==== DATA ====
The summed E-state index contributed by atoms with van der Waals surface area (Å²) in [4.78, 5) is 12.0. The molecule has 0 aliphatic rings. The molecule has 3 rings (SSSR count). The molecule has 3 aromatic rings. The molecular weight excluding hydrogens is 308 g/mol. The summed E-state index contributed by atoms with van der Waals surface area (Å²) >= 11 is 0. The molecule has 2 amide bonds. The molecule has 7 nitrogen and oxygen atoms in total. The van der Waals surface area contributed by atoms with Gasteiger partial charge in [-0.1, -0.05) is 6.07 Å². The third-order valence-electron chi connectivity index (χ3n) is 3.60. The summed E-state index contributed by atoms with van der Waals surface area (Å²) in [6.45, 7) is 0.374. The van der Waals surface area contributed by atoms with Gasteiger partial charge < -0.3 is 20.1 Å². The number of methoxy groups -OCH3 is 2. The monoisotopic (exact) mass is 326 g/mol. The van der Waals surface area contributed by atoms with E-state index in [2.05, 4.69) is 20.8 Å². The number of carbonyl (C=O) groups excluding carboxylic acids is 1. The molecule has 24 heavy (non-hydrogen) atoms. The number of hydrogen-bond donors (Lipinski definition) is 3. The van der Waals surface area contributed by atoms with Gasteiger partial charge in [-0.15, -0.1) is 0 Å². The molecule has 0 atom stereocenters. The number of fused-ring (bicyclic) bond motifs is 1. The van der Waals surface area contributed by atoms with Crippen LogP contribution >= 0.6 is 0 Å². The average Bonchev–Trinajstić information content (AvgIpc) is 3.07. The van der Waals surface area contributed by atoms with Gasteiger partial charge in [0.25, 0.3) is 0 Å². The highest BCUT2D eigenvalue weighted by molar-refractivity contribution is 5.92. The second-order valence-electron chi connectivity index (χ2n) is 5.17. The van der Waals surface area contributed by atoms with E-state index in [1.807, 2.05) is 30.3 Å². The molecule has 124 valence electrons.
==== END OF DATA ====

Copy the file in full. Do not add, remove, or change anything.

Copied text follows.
The summed E-state index contributed by atoms with van der Waals surface area (Å²) in [4.78, 5) is 12.0. The molecule has 0 aliphatic rings. The molecule has 3 rings (SSSR count). The molecule has 3 aromatic rings. The molecular weight excluding hydrogens is 308 g/mol. The summed E-state index contributed by atoms with van der Waals surface area (Å²) >= 11 is 0. The molecule has 2 amide bonds. The molecule has 7 nitrogen and oxygen atoms in total. The van der Waals surface area contributed by atoms with Gasteiger partial charge in [-0.1, -0.05) is 6.07 Å². The third-order valence-electron chi connectivity index (χ3n) is 3.60. The summed E-state index contributed by atoms with van der Waals surface area (Å²) in [6.45, 7) is 0.374. The van der Waals surface area contributed by atoms with Gasteiger partial charge < -0.3 is 20.1 Å². The number of methoxy groups -OCH3 is 2. The monoisotopic (exact) mass is 326 g/mol. The van der Waals surface area contributed by atoms with E-state index in [2.05, 4.69) is 20.8 Å². The number of carbonyl (C=O) groups excluding carboxylic acids is 1. The molecule has 24 heavy (non-hydrogen) atoms. The number of hydrogen-bond donors (Lipinski definition) is 3. The van der Waals surface area contributed by atoms with Gasteiger partial charge in [-0.15, -0.1) is 0 Å². The molecule has 0 atom stereocenters. The number of fused-ring (bicyclic) bond motifs is 1. The van der Waals surface area contributed by atoms with Crippen LogP contribution >= 0.6 is 0 Å². The average Bonchev–Trinajstić information content (AvgIpc) is 3.07. The van der Waals surface area contributed by atoms with Gasteiger partial charge in [0.25, 0.3) is 0 Å². The highest BCUT2D eigenvalue weighted by molar-refractivity contribution is 5.92. The second-order valence-electron chi connectivity index (χ2n) is 5.17. The van der Waals surface area contributed by atoms with E-state index in [1.807, 2.05) is 30.3 Å². The molecule has 124 valence electrons.